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One of my personal campaigns is to see the proceeds of the sale of the property of our former Church, Blessed Trinity, go to the poor and needy in the North Central neighborhood where it is existed. Now that the sale of the properties is complete giving the money to service those in need in the area is not so simple. A new Catholic Church owns the sale proceeds and it itself is joining forces with another Church even further away from the neighborhood of the original Church that was created back in 1897. Some on the parish council member think they are the ‘decision makers’ but in the reality of Church law is they are only a ‘consultative’. As I mentioned in last night’s posting the Corporation Board of the parish which the Archbishop is President, the Pastor and Vicar General (clergy) and two lay trustees make all major financial decisions.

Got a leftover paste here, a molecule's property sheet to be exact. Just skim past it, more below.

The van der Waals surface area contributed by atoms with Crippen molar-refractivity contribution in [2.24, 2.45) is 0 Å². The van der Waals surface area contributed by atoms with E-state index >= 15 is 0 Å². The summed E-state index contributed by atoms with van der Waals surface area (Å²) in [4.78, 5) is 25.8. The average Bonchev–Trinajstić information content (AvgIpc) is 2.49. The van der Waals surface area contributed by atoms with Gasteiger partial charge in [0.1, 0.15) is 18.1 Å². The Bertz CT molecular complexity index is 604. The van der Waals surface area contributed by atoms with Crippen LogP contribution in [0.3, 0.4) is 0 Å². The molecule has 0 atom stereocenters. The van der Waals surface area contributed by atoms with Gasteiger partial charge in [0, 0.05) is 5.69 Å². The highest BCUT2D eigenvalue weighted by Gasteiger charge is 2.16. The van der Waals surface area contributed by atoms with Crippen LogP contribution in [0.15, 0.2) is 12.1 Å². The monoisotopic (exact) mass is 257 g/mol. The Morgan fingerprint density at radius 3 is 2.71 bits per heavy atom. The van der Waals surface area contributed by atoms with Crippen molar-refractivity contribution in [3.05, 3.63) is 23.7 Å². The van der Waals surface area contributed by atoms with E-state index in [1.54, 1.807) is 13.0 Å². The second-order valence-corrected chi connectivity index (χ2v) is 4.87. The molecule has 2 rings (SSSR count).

Today I received a quote from a fifth century monk’s sermon about how to give. I will need to past this on to the parish council and Corporation Board and it makes sense for all of us who try to follow Christ command to give whatever we can to the poor and needy.
God accepts our offerings of money and is pleased with the gifts we make to the poor, but on one condition: that every sinner, when offering God his money, should offer him his soul at the same time… When our Lord says: “Repay to Caesar what belongs to Caesar and to God what belongs to God” (Mk 12, 17), what does he seem to say but: “Just as you repay Caesar with his own image on a coin so repay God with the image of God within yourselves” (cf. Gn 1, 26)…
That is why, as we have already said on numerous occasions, when we hand out money to the poor let us offer our souls to God so that, where our treasure is, there our heart may also be. Indeed, why does God ask us to give money? Unquestionably because he knows the special love we have for it, that we are always thinking about it and that, where our money is, there too is our heart. That is why God urges us to make up our treasure in heaven by making gifts of it to the poor; it is so that our hearts may follow where we have already sent our treasure and that, when the priest says: “Lift up your hearts” we may answer with peaceful conscience: “We lift them up to the Lord.” — Saint Caesarius of Arles (470–543), monk and bishop, Sermon 32, 1–3; SC 243